William’s memorial of 1893 in the West Lane Baptist Church in Haworth proclaimed him as one, 'who maintained worthily the office of superintendent in the Sunday school; and for over 50 years that of deacon in the church; being loved and revered by all who knew him for his Christian liberality, gentle disposition, and Christ like deportment.'

One hundred and fifty years ago in 1859 a brief four-line marriage notice in Melbourne’s Argus newspaper announced the marriage, on the 7 December 'of George Morrison, Esq MA, Principal of the National Grammar School, Geelong, to Rebecca, eldest daughter of J Greenwood, Esq, of Dollar, Scotland' . Rebecca had probably arrived on the ship 'Monarch' only a few weeks before on 21 November 1859. How she first met George Morrison is unknown though it is possible that this meeting occurred at the local church at Dollar, Scotland not far from Stirling. George had previously been employed at the Naval and Military Academy, Gosport, Hampshire, England where no doubt his mathematical skills were of highly regarded value but had taken a position at the Dollar Academy - a choice he soon regretted.

Oddly, Dollar in Clackmannanshire, Scotland has a significant association with China and the young Rebecca may have told of this association to her children. In view of George Ernest ‘Chinese’ Morrison’s later fascination with China, the association is all the more curious. James Legge (1815-1897) perhaps Scotland’s most notable sinologist lived as a missionary in China and Hongkong returning to live in Dollar in 1867. He invited a Chinese scholar Wang Tao to Dollar who created several classical depictions of Dollar while he lived there and before they both returned to China in 1870. The image by Wang Tao of about 1868 depicts Dollar as viewed through a very different cultural filter.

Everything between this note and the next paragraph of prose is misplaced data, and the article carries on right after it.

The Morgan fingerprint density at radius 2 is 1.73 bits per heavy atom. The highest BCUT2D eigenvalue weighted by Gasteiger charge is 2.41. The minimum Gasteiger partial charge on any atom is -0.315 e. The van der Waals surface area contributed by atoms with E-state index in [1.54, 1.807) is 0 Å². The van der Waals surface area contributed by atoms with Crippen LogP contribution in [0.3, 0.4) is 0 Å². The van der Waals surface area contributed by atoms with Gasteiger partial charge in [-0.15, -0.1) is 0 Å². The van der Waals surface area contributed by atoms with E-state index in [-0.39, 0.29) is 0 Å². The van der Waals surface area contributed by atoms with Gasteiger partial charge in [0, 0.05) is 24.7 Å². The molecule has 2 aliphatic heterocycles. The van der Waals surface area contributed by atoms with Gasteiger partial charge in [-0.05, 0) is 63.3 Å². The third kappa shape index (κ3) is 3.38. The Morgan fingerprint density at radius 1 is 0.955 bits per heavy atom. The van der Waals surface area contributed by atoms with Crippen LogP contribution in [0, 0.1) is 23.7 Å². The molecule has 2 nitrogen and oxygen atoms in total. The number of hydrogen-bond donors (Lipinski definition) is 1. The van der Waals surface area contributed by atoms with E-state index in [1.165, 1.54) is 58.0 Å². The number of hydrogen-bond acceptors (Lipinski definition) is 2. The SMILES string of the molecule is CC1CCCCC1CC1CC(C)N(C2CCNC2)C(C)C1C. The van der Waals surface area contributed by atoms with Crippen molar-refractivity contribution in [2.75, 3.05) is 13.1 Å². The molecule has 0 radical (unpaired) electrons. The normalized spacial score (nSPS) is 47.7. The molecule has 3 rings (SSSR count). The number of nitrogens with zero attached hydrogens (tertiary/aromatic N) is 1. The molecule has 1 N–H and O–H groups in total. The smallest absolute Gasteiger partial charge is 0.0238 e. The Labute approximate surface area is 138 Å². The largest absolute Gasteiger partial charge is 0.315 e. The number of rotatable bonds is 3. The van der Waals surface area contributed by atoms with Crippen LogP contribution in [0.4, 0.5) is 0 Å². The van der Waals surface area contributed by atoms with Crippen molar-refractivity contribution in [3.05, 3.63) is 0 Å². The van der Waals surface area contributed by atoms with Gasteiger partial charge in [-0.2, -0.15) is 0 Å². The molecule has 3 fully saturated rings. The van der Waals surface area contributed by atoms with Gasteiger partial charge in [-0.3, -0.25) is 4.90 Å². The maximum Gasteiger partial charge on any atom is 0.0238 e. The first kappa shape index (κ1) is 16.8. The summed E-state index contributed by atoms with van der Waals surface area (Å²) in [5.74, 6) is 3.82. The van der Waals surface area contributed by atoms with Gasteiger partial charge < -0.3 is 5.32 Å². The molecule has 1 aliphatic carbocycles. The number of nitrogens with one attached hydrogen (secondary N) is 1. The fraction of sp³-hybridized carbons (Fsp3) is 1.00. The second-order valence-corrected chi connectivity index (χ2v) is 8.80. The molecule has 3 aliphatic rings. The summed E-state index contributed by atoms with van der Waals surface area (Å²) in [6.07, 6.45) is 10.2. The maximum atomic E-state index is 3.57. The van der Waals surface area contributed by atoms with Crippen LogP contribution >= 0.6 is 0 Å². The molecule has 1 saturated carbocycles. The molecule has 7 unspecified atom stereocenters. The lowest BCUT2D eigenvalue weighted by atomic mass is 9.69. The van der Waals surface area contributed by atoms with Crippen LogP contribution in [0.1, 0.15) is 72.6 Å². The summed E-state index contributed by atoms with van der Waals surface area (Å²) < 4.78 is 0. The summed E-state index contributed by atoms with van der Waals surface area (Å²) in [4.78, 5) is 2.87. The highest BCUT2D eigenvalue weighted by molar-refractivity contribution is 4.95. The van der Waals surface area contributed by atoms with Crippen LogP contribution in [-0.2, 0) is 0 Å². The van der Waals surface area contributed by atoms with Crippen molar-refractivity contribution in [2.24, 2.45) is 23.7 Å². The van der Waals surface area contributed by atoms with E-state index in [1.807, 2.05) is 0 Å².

George had written to his brother Alexander from Dollar, in April 1858, informing him of his intention to emigrate and intimating that he would prefer to teach in ‘some venture school’ not in competition with Alexander’s Scotch College in Melbourne. Despite telling his brother Robert of his ‘disgust at teaching’ , George was to accept a position with Alexander at Scotch after his arrival in Victoria, possibly aboard the ship 'White Star' , in November 1858. That his arrival was greeted with anticipation is evident from an advertisement placed by his brother Alexander in Melbourne’s Argus newspaper expectantly announcing 'Mr George Morrison AM First Prizeman in Classics, Mathematics and Natural Philosophy, and formerly Mathematical Master in the Royal Naval and Military Academy, Portsmouth, having just arrived from England will take charge of the mathematical department in this institution.'

Alexander had only arrived the year before on 26 July 1857 aboard the ship Essex to become Principal of the Scotch College in Melbourne. Rebecca’s marriage to George Morrison was possibly the first to take place at Scotch College. Together, the Morrisons were to have eight children - five sons and three daughters. Rebecca died at South Yarra in March 1932 – three of her sons; Charles Norman, George Ernest, and Arthur Robertson Morrison having predeceased her.